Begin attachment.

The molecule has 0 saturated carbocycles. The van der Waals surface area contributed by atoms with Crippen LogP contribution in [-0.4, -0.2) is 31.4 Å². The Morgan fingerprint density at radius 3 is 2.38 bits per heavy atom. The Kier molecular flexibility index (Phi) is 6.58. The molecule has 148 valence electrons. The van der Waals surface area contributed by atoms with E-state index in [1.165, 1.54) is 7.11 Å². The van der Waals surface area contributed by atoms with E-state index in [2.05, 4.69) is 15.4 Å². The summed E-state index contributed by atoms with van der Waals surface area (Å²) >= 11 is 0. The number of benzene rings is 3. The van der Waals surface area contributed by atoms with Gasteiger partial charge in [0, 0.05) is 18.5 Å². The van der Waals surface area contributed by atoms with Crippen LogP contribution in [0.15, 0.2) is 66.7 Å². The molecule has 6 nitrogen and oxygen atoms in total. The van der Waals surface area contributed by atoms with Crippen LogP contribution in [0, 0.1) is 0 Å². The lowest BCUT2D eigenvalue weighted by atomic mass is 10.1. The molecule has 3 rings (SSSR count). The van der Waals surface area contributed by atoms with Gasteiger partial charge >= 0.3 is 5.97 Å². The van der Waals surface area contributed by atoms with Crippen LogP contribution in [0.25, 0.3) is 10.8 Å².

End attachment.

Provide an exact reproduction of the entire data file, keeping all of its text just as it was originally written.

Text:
The molecule has 0 saturated carbocycles. The van der Waals surface area contributed by atoms with Crippen LogP contribution in [-0.4, -0.2) is 31.4 Å². The Morgan fingerprint density at radius 3 is 2.38 bits per heavy atom. The Kier molecular flexibility index (Phi) is 6.58. The molecule has 148 valence electrons. The van der Waals surface area contributed by atoms with E-state index in [1.165, 1.54) is 7.11 Å². The van der Waals surface area contributed by atoms with E-state index in [2.05, 4.69) is 15.4 Å². The summed E-state index contributed by atoms with van der Waals surface area (Å²) >= 11 is 0. The number of benzene rings is 3. The van der Waals surface area contributed by atoms with Gasteiger partial charge in [0, 0.05) is 18.5 Å². The van der Waals surface area contributed by atoms with Crippen LogP contribution in [0.15, 0.2) is 66.7 Å². The molecule has 6 nitrogen and oxygen atoms in total. The van der Waals surface area contributed by atoms with Crippen LogP contribution in [0, 0.1) is 0 Å². The lowest BCUT2D eigenvalue weighted by atomic mass is 10.1. The molecule has 3 rings (SSSR count). The van der Waals surface area contributed by atoms with Gasteiger partial charge >= 0.3 is 5.97 Å². The van der Waals surface area contributed by atoms with Crippen LogP contribution in [0.25, 0.3) is 10.8 Å².